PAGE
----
Sometimes their tips are great, and I feel frustrated that they felt they got poorer sales when they stuck the likes of Destiny’s Child, Aphex Twin, Godspeed on the cover than some dire indie by numbers band.

There are some bands who aren’t amazingly brilliant, but I think, yeah, they have…at least, something. One of their tips for 2011 is the Vaccines. Now, I’ve heard this done many times before, but I think their singles are ok. Not ‘Omigodwhatwasthat.’ But ‘Aye, no bad.’ Post break-up Sex’ reminds me of a Ramones song…

On the other hand, tipping the likes of Brother…dear GOD! Arrogance was what killed Oasis. Remember guys, you have to be able to walk it like you talk it.

And yes, I know the cover was three weeks ago, but after consideration over the last few weeks, my attitude is that I would like to hear the Vaccines album. As for Brother…they dream of headlining Glastonbury. Give me Jay-Z any day.

In honour of Rabbie Burns

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I have made some odd decisions in life -but something I am very glad I did was to move to Scotland, ten years ago this August.

Robert Burns was Scotland’s national poet, and very much a hero still. he’s probably best known for writing ‘Auld Lang Syne’ but he also wrote many other fine numbers, including ‘My Love Is Like A Red Red Rose’ ‘A Man’s A Man For A’ That’ and the epic ‘Tam O’Shanter.’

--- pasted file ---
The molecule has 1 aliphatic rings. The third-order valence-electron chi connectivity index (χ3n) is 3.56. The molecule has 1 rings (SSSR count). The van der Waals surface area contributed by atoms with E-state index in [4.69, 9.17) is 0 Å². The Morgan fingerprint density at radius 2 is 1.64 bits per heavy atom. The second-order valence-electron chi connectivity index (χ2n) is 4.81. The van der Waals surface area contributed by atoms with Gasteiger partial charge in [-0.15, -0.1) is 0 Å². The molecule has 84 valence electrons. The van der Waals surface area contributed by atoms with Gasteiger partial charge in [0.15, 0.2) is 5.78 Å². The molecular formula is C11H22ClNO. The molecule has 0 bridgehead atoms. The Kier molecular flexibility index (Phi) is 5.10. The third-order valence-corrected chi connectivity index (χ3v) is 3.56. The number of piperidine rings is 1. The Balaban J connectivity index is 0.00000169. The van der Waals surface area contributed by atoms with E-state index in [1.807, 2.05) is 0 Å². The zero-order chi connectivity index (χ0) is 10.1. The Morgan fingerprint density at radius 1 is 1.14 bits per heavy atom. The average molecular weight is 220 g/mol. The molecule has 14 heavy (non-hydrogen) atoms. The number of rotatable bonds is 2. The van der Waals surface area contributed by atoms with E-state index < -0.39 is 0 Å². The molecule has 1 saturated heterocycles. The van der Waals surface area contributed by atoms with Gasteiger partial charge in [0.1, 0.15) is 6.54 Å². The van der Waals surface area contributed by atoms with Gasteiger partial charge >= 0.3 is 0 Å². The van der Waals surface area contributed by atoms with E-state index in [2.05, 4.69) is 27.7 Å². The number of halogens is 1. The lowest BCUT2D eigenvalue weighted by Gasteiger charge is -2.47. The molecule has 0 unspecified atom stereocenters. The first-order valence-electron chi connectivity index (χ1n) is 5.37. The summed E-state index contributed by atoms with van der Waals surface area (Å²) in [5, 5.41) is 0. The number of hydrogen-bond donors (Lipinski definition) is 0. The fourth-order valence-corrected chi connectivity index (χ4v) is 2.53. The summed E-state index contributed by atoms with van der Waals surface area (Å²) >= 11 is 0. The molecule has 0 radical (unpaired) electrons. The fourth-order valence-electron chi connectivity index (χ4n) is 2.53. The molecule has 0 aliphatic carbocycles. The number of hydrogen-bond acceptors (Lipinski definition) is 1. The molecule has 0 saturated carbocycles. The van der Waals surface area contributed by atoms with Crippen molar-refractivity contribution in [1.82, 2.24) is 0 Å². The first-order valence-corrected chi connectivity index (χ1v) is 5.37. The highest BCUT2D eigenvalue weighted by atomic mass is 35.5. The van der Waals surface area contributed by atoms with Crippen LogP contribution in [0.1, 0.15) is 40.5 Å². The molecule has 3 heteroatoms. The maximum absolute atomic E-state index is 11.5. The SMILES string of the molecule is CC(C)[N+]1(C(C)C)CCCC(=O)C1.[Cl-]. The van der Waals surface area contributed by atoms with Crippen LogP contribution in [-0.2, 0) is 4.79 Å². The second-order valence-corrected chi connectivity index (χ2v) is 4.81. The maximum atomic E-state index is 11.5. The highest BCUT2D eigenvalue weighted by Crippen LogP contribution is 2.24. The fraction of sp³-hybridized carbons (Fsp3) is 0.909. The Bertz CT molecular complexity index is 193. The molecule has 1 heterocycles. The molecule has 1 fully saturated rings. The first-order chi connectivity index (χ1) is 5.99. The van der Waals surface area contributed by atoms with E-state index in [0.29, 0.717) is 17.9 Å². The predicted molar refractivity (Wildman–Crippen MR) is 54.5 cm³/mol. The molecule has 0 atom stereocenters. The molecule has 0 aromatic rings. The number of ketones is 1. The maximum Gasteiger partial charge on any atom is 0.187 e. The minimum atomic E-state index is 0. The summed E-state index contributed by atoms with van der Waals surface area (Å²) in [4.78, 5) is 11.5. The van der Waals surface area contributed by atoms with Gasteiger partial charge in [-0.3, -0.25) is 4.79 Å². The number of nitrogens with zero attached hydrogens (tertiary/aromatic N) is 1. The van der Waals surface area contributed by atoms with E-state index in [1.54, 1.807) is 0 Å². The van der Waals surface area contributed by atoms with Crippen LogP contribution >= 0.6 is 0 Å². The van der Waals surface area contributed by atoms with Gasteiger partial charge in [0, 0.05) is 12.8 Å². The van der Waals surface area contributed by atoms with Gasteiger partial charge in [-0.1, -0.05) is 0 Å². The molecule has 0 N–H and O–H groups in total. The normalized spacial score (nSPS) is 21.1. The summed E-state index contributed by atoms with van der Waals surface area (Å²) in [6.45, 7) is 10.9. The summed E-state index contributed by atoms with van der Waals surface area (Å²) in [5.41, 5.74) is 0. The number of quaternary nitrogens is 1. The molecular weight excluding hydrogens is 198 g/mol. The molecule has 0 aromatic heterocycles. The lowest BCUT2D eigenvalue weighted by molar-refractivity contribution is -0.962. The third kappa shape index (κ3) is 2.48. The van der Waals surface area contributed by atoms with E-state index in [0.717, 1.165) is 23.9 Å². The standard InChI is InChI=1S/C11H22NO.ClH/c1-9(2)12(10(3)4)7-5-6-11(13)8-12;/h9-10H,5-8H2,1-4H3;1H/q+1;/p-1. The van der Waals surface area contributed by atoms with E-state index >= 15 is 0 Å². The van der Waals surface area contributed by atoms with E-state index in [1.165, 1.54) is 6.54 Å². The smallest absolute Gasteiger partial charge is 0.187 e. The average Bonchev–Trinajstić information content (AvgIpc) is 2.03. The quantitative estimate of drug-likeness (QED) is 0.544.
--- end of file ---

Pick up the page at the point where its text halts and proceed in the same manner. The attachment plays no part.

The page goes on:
So as today is January 25 -Burns Night in Scotland and in Scottish communities across the world – I give you four of Burns’ best known songs, done by Scots artists.

Delgados -’A Parcel Of Rogues.’ mp3

ballboy -’A Man’s A Man For A’ That.’ mp3

Camera Obscura -’I Love My Jean.’ mp3

Camera Obscura -’A Red, Red Rose.’ mp3

One thing i would love to post here -but have no knowledge of any footage in audio or video form is of Belle and Sebastian performing in Sweden singing ‘Auld Lang Syne’. In Swedish. As you do…

Album review – Rodeo Massacre

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Rodeo Massacre -’If You Can’t Smoke ‘Em, Sell ‘Em.’ (Smoky Carrot)

There are some really good moments on this, the debut album from Swedish-French band Rodeo Massacre. Album opener ‘Desert man’ has a gorgeous trumpet part, reminiscent of of Calexico. With the gorgeous guitar hints of surf (think Dick Dale, rather than the Beach Boys), it’s worth hearing this album for alone.